Skip to main content
CNN.com CNN.com -- Health
ASK AN EXPERT
Got a question about a health story in the news or a health topic? Here's your chance to get an answer. Send us your questions about general health topics, diet and fitness and mental health. If your question is chosen, it could be featured on CNN.com's health page with an answer from one of our health experts, or by a participant in the CNNhealth community.




* CNN encourages you to contribute a question. By submitting a question, you agree to the following terms found below.
You may not post any unlawful, threatening, libelous, defamatory, obscene, pornographic or other material that would violate the law. By submitting your question, you hereby give CNN the right, but not the obligation, to post, air, edit, exhibit, telecast, cablecast, webcast, re-use, publish, reproduce, use, license, print, distribute or otherwise use your questions(s) and accompanying personal identifying and other information you provide via all forms of media now known or hereafter devised, worldwide, in perpetuity. CNN Privacy Statment.
Thank you for your question!

It will be reviewed and considered for posting on CNNHealth.com. Questions and comments are moderated by CNN and will not appear until after they have been reviewed and approved. Unfortunately, because of the voume of questions we receive, not all can be posted.

Submit another question or Go back to CNNHealth.com

Read answers from our experts: Living Well | Diet & Fitness | Mental Health | Conditions

Expert Q&A

  • Share this on:
    Share
  • E-mail
  • Save
  • Print

What is causing my daughter's ringworm?

Asked by Amanda, Houston, Texas

Open quote
Close quote

My daughter has had ringworm for about a month. It is getting worse. She used a cream. What causes ringworm? We don't have pets.

Expert Bio Picture

Living Well Expert Dr. Jennifer Shu Pediatrician,
Children's Medical Group

Expert answer

Ringworm is an infection on the surface of the skin that is caused by a fungus. It is common in children but can also occur in adults. It is usually passed by direct skin contact with another person who has ringworm or by touching a contaminated surface such as dirty clothing or towels. You may also be able to get the infection from household pets or contaminated soil.

This skin condition often looks like many tiny pink bumps connected in the shape of a ring or a worm. There is no actual worm in the skin, however. The infection may start out as a small spot that spreads outward and grows wider, up to an inch or two, often leaving a clear or less bumpy center. The skin lesion may be scaly or fluid-filled and may itch or feel painful.

The diagnosis of ringworm may be made by a physician who looks at and identifies the skin lesion. Some lesions may not appear typical of ringworm so other tests may be needed. For example, a special purplish light called a Wood's lamp may help confirm the diagnosis of ringworm; in a dark room, some fungi will appear to glow under this lamp. Your doctor can also gently scrape the infected skin to see whether it contains fungus.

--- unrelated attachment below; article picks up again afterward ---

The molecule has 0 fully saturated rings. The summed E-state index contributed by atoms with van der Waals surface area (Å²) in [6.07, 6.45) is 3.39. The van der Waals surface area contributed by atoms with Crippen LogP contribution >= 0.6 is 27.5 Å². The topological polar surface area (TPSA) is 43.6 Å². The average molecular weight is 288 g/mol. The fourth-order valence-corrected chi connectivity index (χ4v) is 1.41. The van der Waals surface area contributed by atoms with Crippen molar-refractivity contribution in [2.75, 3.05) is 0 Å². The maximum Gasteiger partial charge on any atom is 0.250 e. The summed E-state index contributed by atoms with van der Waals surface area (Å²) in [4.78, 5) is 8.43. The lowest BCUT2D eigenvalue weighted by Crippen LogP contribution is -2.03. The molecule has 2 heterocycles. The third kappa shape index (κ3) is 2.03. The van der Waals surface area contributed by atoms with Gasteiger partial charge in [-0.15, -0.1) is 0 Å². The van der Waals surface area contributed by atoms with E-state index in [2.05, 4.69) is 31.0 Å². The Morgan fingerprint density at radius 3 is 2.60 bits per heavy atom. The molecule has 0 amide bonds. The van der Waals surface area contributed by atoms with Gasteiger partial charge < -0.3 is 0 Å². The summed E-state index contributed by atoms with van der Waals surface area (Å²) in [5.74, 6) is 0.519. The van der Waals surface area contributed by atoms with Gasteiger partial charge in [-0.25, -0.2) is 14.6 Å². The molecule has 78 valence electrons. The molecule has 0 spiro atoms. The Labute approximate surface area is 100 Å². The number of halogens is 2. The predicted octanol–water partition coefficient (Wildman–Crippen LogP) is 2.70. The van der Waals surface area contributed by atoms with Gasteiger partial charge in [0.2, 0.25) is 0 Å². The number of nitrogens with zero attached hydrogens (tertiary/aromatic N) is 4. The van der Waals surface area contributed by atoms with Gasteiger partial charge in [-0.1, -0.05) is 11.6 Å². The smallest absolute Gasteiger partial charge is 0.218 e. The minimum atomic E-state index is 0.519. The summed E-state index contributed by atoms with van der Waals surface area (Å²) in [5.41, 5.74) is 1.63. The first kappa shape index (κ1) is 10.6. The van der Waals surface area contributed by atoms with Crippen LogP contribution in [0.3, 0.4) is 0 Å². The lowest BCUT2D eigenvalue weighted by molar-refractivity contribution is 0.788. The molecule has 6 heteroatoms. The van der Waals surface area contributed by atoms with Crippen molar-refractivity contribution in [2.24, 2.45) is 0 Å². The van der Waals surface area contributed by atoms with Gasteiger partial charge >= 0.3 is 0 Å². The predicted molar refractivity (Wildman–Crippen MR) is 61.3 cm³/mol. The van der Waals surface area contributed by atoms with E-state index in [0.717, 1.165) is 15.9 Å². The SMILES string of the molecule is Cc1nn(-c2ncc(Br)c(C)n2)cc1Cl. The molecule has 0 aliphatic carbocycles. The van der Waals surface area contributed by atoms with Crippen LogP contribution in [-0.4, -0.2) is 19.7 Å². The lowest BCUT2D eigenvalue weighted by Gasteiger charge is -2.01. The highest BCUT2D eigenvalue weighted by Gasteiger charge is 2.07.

Ringworm infections typically go away after applying an anti-fungal cream for about four weeks. If your child's infection has not gone away after a month of using the cream, it's possible that the medication is not correct for her condition or that she may need a stronger anti-fungal product such as a prescription-strength ointment or cream, or an oral anti-fungal medicine. Also, certain medications, such as steroid creams, may make the ringworm worse so if your daughter is using a combination anti-fungal/steroid product, a plain anti-fungal cream will likely work better.

On the other hand, ringworm may look similar to other skin conditions such as eczema, which can occur in round patches that look like rough coins called nummular eczema. The treatment for these conditions will be different from ringworm medications, so it's important to let your doctor know that the current medication is not working. Good luck!

More Q&A

  • CNN's Medical UnitCNN's medical unit brings you the best experts available to answer your questions about current events and health issues that matter most to you.
What are the potential problems with ovarian cysts?asked by: Asked by Jane Coles; Virginia
Why do I no longer need an antibiotic before teeth cleaning?asked by: Asked by Janet; Leeds
How frequently should a man urinate daily?asked by: Asked by Brian; Canada
Quick Job Search
keyword(s):
enter city:

CNN Comment Policy: CNN encourages you to add a comment to this discussion. You may not post any unlawful, threatening, defamatory, obscene, pornographic or other material that would violate the law. All comments should be relevant to the topic and remain respectful of other authors and commenters. You are solely responsible for your own comments, the consequences of posting those comments, and the consequences of any reliance by you on the comments of others. By submitting your comment, you hereby give CNN the right, but not the obligation, to post, air, edit, exhibit, telecast, cablecast, webcast, re-use, publish, reproduce, use, license, print, distribute or otherwise use your comment(s) and accompanying personal identifying and other information you provide via all forms of media now known or hereafter devised, worldwide, in perpetuity. CNN Privacy Statement.

The information contained on this page does not and is not intended to convey medical advice. CNN is not responsible for any actions or inaction on your part based on the information that is presented here. Please consult a physician or medical professional for personal medical advice or treatment.

Home  |  World  |  U.S.  |  Politics  |  Crime  |  Entertainment  |  Health  |  Tech  |  Travel  |  Living  |  Money  |  Sports  |  Time.com
© 2014 Cable News Network. Turner Broadcasting System, Inc. All Rights Reserved.